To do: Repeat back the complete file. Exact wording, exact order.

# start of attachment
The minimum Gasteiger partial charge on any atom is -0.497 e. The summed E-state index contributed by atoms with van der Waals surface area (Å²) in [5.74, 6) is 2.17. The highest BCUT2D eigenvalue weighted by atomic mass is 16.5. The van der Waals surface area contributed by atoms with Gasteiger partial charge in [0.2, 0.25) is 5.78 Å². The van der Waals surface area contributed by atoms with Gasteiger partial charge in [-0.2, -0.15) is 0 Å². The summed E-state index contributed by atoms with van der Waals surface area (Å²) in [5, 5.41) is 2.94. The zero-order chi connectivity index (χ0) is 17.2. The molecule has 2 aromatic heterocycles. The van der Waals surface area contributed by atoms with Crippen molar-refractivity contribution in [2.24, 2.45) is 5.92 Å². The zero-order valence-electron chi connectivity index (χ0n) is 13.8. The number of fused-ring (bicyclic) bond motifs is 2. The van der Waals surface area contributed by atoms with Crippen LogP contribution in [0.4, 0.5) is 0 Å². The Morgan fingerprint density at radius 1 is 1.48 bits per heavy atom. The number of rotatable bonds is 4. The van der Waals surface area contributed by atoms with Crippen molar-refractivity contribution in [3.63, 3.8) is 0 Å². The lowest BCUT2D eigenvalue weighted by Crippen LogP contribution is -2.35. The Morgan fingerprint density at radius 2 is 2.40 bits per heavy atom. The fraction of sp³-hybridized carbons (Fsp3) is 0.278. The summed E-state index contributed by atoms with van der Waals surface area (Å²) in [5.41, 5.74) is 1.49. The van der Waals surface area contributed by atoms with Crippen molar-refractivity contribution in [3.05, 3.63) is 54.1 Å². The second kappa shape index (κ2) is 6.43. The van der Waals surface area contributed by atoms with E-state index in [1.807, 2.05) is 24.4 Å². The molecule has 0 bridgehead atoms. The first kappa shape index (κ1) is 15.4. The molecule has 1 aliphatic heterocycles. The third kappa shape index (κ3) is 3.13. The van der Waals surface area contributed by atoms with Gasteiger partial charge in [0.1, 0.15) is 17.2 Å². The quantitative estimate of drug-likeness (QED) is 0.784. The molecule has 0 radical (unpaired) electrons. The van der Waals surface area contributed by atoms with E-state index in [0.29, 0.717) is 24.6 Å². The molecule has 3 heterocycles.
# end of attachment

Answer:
The minimum Gasteiger partial charge on any atom is -0.497 e. The summed E-state index contributed by atoms with van der Waals surface area (Å²) in [5.74, 6) is 2.17. The highest BCUT2D eigenvalue weighted by atomic mass is 16.5. The van der Waals surface area contributed by atoms with Gasteiger partial charge in [0.2, 0.25) is 5.78 Å². The van der Waals surface area contributed by atoms with Gasteiger partial charge in [-0.2, -0.15) is 0 Å². The summed E-state index contributed by atoms with van der Waals surface area (Å²) in [5, 5.41) is 2.94. The zero-order chi connectivity index (χ0) is 17.2. The molecule has 2 aromatic heterocycles. The van der Waals surface area contributed by atoms with Crippen molar-refractivity contribution in [2.24, 2.45) is 5.92 Å². The zero-order valence-electron chi connectivity index (χ0n) is 13.8. The number of fused-ring (bicyclic) bond motifs is 2. The van der Waals surface area contributed by atoms with Crippen LogP contribution in [0.4, 0.5) is 0 Å². The Morgan fingerprint density at radius 1 is 1.48 bits per heavy atom. The number of rotatable bonds is 4. The van der Waals surface area contributed by atoms with Crippen molar-refractivity contribution in [3.63, 3.8) is 0 Å². The lowest BCUT2D eigenvalue weighted by Crippen LogP contribution is -2.35. The Morgan fingerprint density at radius 2 is 2.40 bits per heavy atom. The fraction of sp³-hybridized carbons (Fsp3) is 0.278. The summed E-state index contributed by atoms with van der Waals surface area (Å²) in [5.41, 5.74) is 1.49. The van der Waals surface area contributed by atoms with Crippen molar-refractivity contribution in [3.05, 3.63) is 54.1 Å². The second kappa shape index (κ2) is 6.43. The van der Waals surface area contributed by atoms with E-state index in [1.807, 2.05) is 24.4 Å². The molecule has 0 bridgehead atoms. The first kappa shape index (κ1) is 15.4. The molecule has 1 aliphatic heterocycles. The third kappa shape index (κ3) is 3.13. The van der Waals surface area contributed by atoms with Gasteiger partial charge in [0.1, 0.15) is 17.2 Å². The quantitative estimate of drug-likeness (QED) is 0.784. The molecule has 0 radical (unpaired) electrons. The van der Waals surface area contributed by atoms with E-state index in [0.29, 0.717) is 24.6 Å². The molecule has 3 heterocycles.